Over the past year of Slow Culture being open, we’ve had an opportunity to meet so many amazing artists in our surrounding community. One of those being Melissa Chhan. Regardless of the all the changes happening in Highland Park, it is still very much a neighborhood where everyone knows everyone. Especially small business owners. I recently ran into Melissa at an art show where she invited me to participate in an art show she was curating for the 20th anniversary of her family’s donut shop: Monterey Donut. I arranged to interview her for The Hundreds when I went to drop off my work and felt it was the perfect opportunity to find out more about her family’s history here in the neighborhood. Check it out below and stop by tonight if you feel like indulging in some killer donuts and checking out the work!
Hi Melissa, can you tell us a little bit about your background and what you do?
I graduated last year from UCSB and studied book arts. I primarily did a lot of bookbinding, book, paper and print making. A lot of my earlier work was actually focused on bakery and donuts which eventually evolved into something else. I would use corn starch, mesh tools on the print making machine. The whole process was like baking to me. A lot was very inspired by the shop and the struggle of keeping the family business going. The donut shop was always on my mind and I was always thinking about it. It went beyond a family business. It was me discovering the community more and getting to know other small business owners. I was intrigued with all these mom and pop businesses and their beautiful hand-painted signage. It sparked my interest in getting to know who was behind theses places and what was their story.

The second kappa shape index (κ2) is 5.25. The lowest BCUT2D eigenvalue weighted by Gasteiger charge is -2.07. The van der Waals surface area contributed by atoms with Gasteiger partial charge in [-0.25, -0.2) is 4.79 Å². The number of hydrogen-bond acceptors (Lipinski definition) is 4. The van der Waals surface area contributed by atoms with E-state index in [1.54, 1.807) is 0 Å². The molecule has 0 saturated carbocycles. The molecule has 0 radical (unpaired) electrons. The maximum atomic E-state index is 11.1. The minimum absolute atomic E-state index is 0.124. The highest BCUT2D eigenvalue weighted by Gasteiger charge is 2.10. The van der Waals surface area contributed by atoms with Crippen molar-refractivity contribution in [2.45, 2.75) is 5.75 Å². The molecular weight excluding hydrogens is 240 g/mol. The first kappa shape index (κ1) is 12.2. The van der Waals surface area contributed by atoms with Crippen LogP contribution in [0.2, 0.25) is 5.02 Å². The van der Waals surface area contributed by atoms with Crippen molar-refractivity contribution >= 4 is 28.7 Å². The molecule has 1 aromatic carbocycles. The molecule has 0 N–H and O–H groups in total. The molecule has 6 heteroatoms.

I can definitely relate. Having our restaurants in the same neighborhood, I felt the same way. You want to join forces with your neighbors. There is a certain camaraderie amongst everyone. It’s not a competition. Everyone supports each other because we want to see each other succeed.
There’s definitely that community feeling. Everyone who comes in understands what it’s like to have a local small business. You have your regulars and everyone has a connection with you because of the shop.
Tell me about the history of the shop and family.
We got the shop 20 years ago, it used to be called Rainbow Donut. It was owned by my aunt who immigrated here from Cambodia in 1987. She sold it to my parents right when they moved here. We used to lived in Long Beach and moved to Highland Park when I was 5 or 6. It’s actually a big thing in Cambodian culture to own donut shops. No one really knows why. I think it was because a few Cambodians immigrated here after the Pol Pot Regime and learned how to make donuts. Through the community, they taught other immigrants and family members how to run the business and and bake donuts.
In the beginning of the shop, it was just my Mom and Dad running everything. Once we were old enough, they taught the 4 of us how to do it. First was my oldest brother. He would run the front and cash register. When he went to high school, his job was just passed down to next kid. I used to come in after school, do homework, then help out. It’s been a real unique experience. Working here has taught me how to talk to strangers, customer services, and a lot I wouldn’t have learned anywhere else.